"And a third of the waters became wormwood"
The Unknown Land Of The South
"for the glory of the nation"
In Situ, Ex Situ, Non Situ
Uproot - book
"No Vestige of a Beginning, No Prospect of an End"
What there is/ What is there?
The pioneer, 2014
Bronze, 66x21x10 cm
Sticky mud, 2015
Bronze, 20x20x5 cm
"...which came up in a night, and perished in a night" (pyjamas #7), 2014
ready made, The Israeli National Natural History Collections
No Place, Good Place, 2014
Chalk on Blackboard, 105x150 cm
Wild food foraging has become trendier in recent years. The connection to the ‘local’ is an on growing phenomenon, not less vigorous than the mankind’s desire to reshape nature. Traditions of using herbs and plants from a nearby field or forest are part of the cultural heritage of many nations. This trend is accompanied sometimes with nationalist notes. Ella Littwitz regards her homeland Israel in her work, and engages in the present day through the layers and historical events which shaped her homeland. Though subtle clues imply the Palestinian-Israeli conflict’s presence in her work, it is an important part of her practice. Understanding those two ideas, allows us to understand the relevance of Littwitz’s exhibition.
Art practice as research is in the core of Littwitz’s work; it engages with archaeology, biology and philosophy and adopts naturalist’s methods of research. Applying inquisitive gaze, resembling the perspective of a scientist who investigates every detail in order to comprehend and formulate an opinion regarding the studied matter. Similar to the Zionist settlers who acted as archaeologists, scientists and architects that had measured, examined, marked and appropriated every stone in Palestine/Israel. Every plant and vantage point was given a Hebrew name, and the local terroir drastically changed: wilderness was disseminated, forests were planted, rivers were diverted, hills were built, and just like on a Hollywood set - a new landscape, similar to Tuscany or Provence was created. Thus, whole epochs from history were erased. The desire to connect the land to its Jewish past is one of the most prominent principles of the Zionist movement. This seemingly romantic approach, which aims to expose a hidden, misunderstood or distorted secret, is the direct result of the settlers’ aspiration to create a mini-Europe in Israel. It is of no surprise that Israeli artist, who engages in the subject matter of self identity, does so by turning to classic European methodologies.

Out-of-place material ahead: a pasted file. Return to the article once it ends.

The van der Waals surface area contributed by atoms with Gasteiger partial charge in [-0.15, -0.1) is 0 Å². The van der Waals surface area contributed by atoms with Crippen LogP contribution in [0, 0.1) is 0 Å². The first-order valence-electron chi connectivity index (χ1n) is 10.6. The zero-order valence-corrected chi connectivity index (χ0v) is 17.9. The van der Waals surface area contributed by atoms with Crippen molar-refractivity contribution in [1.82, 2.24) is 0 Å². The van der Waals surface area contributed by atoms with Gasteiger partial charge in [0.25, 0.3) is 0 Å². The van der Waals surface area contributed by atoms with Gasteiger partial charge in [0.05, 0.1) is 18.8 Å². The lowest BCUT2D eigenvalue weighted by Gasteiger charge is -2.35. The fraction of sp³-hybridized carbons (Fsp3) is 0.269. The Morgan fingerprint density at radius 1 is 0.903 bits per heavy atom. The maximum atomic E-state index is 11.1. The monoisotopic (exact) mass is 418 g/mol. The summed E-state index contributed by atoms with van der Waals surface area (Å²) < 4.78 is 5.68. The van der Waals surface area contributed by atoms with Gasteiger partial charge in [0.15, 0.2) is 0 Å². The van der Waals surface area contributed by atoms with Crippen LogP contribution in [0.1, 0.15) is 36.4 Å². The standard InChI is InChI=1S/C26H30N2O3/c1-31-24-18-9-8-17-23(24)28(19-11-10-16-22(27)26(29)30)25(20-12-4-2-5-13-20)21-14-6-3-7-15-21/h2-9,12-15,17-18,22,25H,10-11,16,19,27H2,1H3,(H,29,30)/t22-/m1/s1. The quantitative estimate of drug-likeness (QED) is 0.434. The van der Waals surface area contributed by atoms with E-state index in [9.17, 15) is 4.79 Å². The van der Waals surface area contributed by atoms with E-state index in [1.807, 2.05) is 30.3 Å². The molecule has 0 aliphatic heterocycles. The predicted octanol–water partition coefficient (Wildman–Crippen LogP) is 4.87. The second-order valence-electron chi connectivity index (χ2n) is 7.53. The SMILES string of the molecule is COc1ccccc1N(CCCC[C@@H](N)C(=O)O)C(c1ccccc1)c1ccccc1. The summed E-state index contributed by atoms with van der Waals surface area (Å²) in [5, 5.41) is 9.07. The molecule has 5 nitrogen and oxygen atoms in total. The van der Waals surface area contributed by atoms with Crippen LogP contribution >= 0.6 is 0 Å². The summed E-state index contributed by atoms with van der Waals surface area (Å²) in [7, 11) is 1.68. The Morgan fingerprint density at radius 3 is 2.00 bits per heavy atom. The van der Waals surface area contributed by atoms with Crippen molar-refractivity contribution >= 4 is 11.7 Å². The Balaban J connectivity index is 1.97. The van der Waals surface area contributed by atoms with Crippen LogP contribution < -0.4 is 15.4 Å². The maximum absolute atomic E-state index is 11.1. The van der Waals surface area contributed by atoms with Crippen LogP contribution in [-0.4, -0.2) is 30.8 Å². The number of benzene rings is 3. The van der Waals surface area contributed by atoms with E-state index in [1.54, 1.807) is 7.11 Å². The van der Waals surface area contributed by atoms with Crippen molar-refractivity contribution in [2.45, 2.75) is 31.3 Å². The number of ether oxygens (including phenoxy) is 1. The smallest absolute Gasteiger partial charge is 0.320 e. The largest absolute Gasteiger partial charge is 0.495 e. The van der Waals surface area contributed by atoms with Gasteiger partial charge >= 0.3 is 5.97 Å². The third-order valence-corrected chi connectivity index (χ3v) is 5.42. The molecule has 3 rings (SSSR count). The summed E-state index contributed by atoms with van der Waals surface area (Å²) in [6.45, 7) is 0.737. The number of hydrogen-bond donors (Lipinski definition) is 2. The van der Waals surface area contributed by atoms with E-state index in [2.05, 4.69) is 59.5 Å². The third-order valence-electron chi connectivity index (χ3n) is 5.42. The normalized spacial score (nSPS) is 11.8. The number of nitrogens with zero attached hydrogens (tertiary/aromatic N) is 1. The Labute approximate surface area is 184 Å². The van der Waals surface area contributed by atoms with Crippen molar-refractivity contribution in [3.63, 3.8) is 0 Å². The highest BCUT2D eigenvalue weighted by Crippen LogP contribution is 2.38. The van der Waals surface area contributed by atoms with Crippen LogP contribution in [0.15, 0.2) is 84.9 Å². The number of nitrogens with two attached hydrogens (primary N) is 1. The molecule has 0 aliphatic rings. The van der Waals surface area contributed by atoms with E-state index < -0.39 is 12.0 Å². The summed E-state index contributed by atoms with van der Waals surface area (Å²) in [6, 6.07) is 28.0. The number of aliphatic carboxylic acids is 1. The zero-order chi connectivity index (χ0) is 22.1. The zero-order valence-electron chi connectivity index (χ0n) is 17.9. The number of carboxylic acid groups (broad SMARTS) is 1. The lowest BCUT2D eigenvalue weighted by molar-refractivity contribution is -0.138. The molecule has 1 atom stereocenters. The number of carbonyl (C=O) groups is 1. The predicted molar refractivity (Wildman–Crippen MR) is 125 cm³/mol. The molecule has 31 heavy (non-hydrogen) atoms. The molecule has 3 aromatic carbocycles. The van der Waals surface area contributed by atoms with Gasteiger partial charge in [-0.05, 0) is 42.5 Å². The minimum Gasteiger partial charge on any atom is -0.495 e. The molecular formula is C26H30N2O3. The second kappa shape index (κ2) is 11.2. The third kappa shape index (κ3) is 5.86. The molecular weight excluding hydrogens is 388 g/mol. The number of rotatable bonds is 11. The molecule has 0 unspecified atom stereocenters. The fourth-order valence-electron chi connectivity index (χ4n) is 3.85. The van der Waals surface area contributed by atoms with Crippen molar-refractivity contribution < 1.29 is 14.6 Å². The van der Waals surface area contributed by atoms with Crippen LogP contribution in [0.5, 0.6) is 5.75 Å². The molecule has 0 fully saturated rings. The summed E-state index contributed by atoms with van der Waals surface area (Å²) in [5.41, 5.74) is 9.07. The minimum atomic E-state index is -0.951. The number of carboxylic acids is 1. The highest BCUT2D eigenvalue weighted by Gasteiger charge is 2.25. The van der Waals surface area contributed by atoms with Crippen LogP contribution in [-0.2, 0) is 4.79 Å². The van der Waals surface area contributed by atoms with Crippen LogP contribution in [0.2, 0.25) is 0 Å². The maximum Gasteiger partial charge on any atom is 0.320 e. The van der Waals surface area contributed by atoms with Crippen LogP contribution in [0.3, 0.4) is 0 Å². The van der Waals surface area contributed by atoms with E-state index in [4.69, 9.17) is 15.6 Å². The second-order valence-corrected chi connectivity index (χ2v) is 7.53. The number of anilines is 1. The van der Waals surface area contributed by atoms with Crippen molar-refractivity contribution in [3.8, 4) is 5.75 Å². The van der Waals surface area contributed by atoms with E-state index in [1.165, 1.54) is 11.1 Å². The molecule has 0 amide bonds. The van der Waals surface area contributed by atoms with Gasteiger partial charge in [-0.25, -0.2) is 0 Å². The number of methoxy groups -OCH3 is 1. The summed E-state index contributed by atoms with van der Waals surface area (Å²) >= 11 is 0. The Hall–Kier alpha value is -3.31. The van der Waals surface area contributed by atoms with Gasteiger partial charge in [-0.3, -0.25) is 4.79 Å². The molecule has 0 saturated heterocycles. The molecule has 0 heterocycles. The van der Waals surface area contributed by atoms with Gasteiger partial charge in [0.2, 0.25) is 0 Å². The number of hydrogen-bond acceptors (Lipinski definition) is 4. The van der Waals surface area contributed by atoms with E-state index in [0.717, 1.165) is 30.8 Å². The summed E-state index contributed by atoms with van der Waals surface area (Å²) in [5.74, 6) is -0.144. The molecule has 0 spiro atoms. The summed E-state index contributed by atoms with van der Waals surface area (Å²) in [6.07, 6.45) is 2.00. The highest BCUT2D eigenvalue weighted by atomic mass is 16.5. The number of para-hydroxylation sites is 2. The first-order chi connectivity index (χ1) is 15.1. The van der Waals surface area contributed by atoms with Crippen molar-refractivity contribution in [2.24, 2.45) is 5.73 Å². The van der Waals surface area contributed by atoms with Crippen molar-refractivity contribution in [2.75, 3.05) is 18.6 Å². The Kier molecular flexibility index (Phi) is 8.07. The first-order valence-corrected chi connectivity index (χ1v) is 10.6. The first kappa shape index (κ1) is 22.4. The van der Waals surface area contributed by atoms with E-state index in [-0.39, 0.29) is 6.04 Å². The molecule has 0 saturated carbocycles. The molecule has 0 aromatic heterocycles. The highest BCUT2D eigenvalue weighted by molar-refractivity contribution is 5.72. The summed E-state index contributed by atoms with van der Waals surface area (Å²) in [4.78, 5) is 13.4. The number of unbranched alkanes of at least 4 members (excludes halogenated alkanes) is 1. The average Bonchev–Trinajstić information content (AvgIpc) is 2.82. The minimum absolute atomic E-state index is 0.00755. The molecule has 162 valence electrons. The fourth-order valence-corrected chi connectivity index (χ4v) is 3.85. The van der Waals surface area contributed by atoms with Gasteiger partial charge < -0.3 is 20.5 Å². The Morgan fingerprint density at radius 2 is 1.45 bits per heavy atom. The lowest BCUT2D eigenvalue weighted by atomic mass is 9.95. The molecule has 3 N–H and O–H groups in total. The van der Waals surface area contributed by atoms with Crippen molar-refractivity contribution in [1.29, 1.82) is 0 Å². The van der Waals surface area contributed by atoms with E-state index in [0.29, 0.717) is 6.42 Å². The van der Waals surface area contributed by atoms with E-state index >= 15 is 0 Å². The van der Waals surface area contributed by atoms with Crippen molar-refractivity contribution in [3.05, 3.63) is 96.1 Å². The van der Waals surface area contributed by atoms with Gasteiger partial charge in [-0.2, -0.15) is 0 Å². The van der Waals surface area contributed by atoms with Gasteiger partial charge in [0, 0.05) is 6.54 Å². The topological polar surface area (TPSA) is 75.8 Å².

In her current work, she invites the viewers to reflect on her research. The findings of her research solely serve as a starting point to an artistic preoccupation, while undergoing various manipulations which redefine the ‘signified/signifier’ relations of the work with its origin. This is how, for example, Littwitz transforms her findings into dysfunctional objects, carrying only their historical cargo and their socio-political value. In other cases, despite the fact that the archival findings are the only key to understand her work, Littwitz doesn’t necessarily provide the viewer with accessibility to them, as they remain hidden or untraced. All that revealed is the metamorphoses that create an artistic experience rather than empirical experience.